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Modi versus the Mahatma: What is Gujarat's message to India?

Last updated on: December 21, 2012 14:05 IST

Narendra Modi; (inset) Mahesh Bhatt'Unless he engages with the darkness within, unless there is remorse for what happened within his rule, I don't think he is going to be my leader,' says filmmaker Mahesh Bhatt in his forthright style.

The fact that Gujarat has gone the way of the Bharatiya Janata Party is hardly a surprise. That was preordained even before the first vote was cast.

No one should grudge Narendra Modi or the BJP their moment of glory, even though the final tally of 115 is much lower than 145, the figure projected by exit polls. This may have been a bit of a dampener, but there is no denying the BJP has triumphed once again.

What message is Gujarat conveying to the rest of India by re-electing Modi?

Is India going to be the India of the middle class (which voted for Modi in urban pockets)? Is the middle class only interested in earning more and enjoying more comforts?

The middle class don't question the mindset of the ruler. They don't challenge the hardline posture his party takes because everybody knows that Modi, to put it mildly, is an authoritarian figure.

It is obvious that the maximum votes for Modi have come from the cities and from those areas where development seems to be taking place.

The nouveau middle class is very clear. They want to better their lives. They want to amuse themselves endlessly.

A leader promises them development, progress. He says he will better their lives, they will get their pay cheque, their bank balance will increase... Do they ask: At what cost?

There is apathy towards the fate of the others. Take Ahmedabad -- one side lives in abject poverty, filth and squalor while the other side rules.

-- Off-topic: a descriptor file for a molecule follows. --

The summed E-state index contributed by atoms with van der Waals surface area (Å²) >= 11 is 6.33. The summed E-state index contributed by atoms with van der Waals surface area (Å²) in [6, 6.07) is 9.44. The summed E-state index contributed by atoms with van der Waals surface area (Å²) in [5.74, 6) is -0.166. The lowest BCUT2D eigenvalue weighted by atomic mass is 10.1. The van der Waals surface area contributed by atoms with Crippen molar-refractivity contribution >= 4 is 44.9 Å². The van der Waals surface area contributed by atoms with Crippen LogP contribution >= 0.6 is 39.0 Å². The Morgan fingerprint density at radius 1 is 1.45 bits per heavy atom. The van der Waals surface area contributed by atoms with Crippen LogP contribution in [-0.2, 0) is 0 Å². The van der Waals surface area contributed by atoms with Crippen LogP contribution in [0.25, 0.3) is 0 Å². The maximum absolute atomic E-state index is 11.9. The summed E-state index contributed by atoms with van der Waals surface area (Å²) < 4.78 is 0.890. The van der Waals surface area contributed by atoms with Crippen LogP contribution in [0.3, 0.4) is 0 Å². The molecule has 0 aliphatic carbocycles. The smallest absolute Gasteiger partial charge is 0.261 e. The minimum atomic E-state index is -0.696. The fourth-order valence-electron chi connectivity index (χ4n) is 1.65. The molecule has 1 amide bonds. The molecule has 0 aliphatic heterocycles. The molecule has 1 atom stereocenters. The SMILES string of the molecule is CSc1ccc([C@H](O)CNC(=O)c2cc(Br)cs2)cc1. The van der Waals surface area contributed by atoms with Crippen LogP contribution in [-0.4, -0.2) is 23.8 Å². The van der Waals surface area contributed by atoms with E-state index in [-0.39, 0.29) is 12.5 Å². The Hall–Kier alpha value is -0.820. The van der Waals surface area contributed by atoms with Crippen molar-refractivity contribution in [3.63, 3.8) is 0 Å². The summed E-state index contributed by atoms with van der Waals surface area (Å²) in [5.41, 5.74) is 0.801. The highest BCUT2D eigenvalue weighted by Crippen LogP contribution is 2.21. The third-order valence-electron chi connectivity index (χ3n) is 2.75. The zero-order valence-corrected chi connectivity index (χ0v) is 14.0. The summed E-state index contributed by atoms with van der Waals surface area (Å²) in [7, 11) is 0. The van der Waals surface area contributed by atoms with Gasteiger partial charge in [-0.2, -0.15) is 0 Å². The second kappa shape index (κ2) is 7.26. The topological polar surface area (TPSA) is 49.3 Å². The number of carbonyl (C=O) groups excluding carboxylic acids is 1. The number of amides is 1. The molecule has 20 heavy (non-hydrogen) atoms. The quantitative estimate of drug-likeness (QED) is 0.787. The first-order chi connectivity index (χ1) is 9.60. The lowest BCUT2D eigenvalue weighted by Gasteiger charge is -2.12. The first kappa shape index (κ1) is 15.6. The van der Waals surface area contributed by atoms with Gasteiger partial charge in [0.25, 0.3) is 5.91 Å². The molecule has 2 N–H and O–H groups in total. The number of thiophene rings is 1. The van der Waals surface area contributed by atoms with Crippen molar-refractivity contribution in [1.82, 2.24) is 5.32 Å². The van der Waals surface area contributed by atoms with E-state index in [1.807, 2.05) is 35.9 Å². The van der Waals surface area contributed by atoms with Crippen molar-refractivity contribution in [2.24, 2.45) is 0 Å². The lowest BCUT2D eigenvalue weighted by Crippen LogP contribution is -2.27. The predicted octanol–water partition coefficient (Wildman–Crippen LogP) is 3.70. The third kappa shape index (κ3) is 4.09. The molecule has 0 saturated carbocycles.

And why just Ahmedabad? This has been the state of India... There are a few oases of affluence and the rest are suffering. The clock seems to have frozen; nothing has changed there.

Modi is not the only one guilty of this.

For some reason, India in the 21st century continues to be dominated by the feudal mindset. We as people want to prostrate to one symbol of power...

A so-called charismatic, all-powerful, leader may give you an illusion of security and safety and delude you that he is leading you into some kind of promised land, but we are not seeing the period of darkness that is left behind. This is not my opinion, this is history.

For me, Gujarat will always be the land of the Mahatma who led us to freedom and who himself was a Gujarati. He was perhaps one of the proudest sons of Gujarat. It was the Mahatma who repeatedly said that Hindus and Muslims are the two eyes of the nation.

The grouse that people like me have -- that Modi did not field a single Muslim candidate -- overtly spotlights that there is a strong Muslim bias in place. Let me repeat, I do not grudge Modi and his party the sweep in the state.

But the mother of all questions is: Is this the kind of India we want to build, an India without its secular core?

Yes, this time, Modi did not overtly take what is called an anti-Muslim posture. But there was a very clever use of the word Mian before Ahmed Patel's name, who is Sonia Gandhi's political advisor.

He also played the anti-Pakistan card by introducing the Sir Creek dispute a few days before polling began. He created a huge drama where he wrote to the prime minister and demanded that we should not hand over Sir Creek to Pakistan. He alleged that (Pakistan's interior minister) Rehman Malik was in India to negotiate the handover.

Modi was clearly replaying the tune that had given him successful results in the past.

The prime minister made it clear there was no such move. Finance Minister P Chidambaram went on record, decreeing the claims were a figment of someone's imagination.

But, in Gujarat, where such deep biases are firmly entrenched, the harm was done; the votes swung to Modi's side.

The Election Commission should have questioned these tactics there and then.

We can't just measure progress by roads, by development, by infrastructure and refuse to acknowledge the deterioration of the spirit. Any economic leap without a cultural renaissance is dangerous, according to me.

India needs to confront where we are going at this stage. Are we going to follow the ideals of the Mahatma and his vision? Isn't that going to be the lodestar? Is the moral compass of the Mahatma going to lead us in the times to come?

I would leave Modi and his people with a few questions: